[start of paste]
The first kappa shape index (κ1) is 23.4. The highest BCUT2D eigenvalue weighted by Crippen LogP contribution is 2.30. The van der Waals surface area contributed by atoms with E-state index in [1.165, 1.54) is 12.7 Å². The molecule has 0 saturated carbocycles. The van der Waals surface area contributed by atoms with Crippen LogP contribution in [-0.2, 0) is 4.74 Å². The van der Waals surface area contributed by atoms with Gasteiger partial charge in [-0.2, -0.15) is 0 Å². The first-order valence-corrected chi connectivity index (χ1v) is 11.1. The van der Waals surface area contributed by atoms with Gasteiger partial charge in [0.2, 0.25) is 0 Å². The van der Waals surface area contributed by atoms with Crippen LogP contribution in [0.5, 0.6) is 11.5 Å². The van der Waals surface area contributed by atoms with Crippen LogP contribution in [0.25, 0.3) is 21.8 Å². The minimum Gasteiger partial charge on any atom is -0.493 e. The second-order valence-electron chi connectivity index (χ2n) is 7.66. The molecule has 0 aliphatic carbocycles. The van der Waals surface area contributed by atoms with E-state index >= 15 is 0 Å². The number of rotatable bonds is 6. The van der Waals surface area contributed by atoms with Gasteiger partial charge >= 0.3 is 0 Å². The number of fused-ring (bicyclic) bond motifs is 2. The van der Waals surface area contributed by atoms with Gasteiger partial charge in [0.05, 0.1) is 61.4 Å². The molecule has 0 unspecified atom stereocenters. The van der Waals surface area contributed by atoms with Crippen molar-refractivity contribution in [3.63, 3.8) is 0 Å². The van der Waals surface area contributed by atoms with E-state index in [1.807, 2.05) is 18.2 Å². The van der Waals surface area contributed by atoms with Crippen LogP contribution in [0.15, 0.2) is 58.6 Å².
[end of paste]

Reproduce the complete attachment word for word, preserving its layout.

The first kappa shape index (κ1) is 23.4. The highest BCUT2D eigenvalue weighted by Crippen LogP contribution is 2.30. The van der Waals surface area contributed by atoms with E-state index in [1.165, 1.54) is 12.7 Å². The molecule has 0 saturated carbocycles. The van der Waals surface area contributed by atoms with Crippen LogP contribution in [-0.2, 0) is 4.74 Å². The van der Waals surface area contributed by atoms with Gasteiger partial charge in [-0.2, -0.15) is 0 Å². The first-order valence-corrected chi connectivity index (χ1v) is 11.1. The van der Waals surface area contributed by atoms with Gasteiger partial charge in [0.2, 0.25) is 0 Å². The van der Waals surface area contributed by atoms with Crippen LogP contribution in [0.5, 0.6) is 11.5 Å². The van der Waals surface area contributed by atoms with Crippen LogP contribution in [0.25, 0.3) is 21.8 Å². The minimum Gasteiger partial charge on any atom is -0.493 e. The second-order valence-electron chi connectivity index (χ2n) is 7.66. The molecule has 0 aliphatic carbocycles. The van der Waals surface area contributed by atoms with E-state index >= 15 is 0 Å². The number of rotatable bonds is 6. The van der Waals surface area contributed by atoms with Gasteiger partial charge >= 0.3 is 0 Å². The number of fused-ring (bicyclic) bond motifs is 2. The van der Waals surface area contributed by atoms with Gasteiger partial charge in [0.05, 0.1) is 61.4 Å². The molecule has 0 unspecified atom stereocenters. The van der Waals surface area contributed by atoms with Crippen molar-refractivity contribution in [3.63, 3.8) is 0 Å². The van der Waals surface area contributed by atoms with E-state index in [1.807, 2.05) is 18.2 Å². The van der Waals surface area contributed by atoms with Crippen LogP contribution in [0.15, 0.2) is 58.6 Å².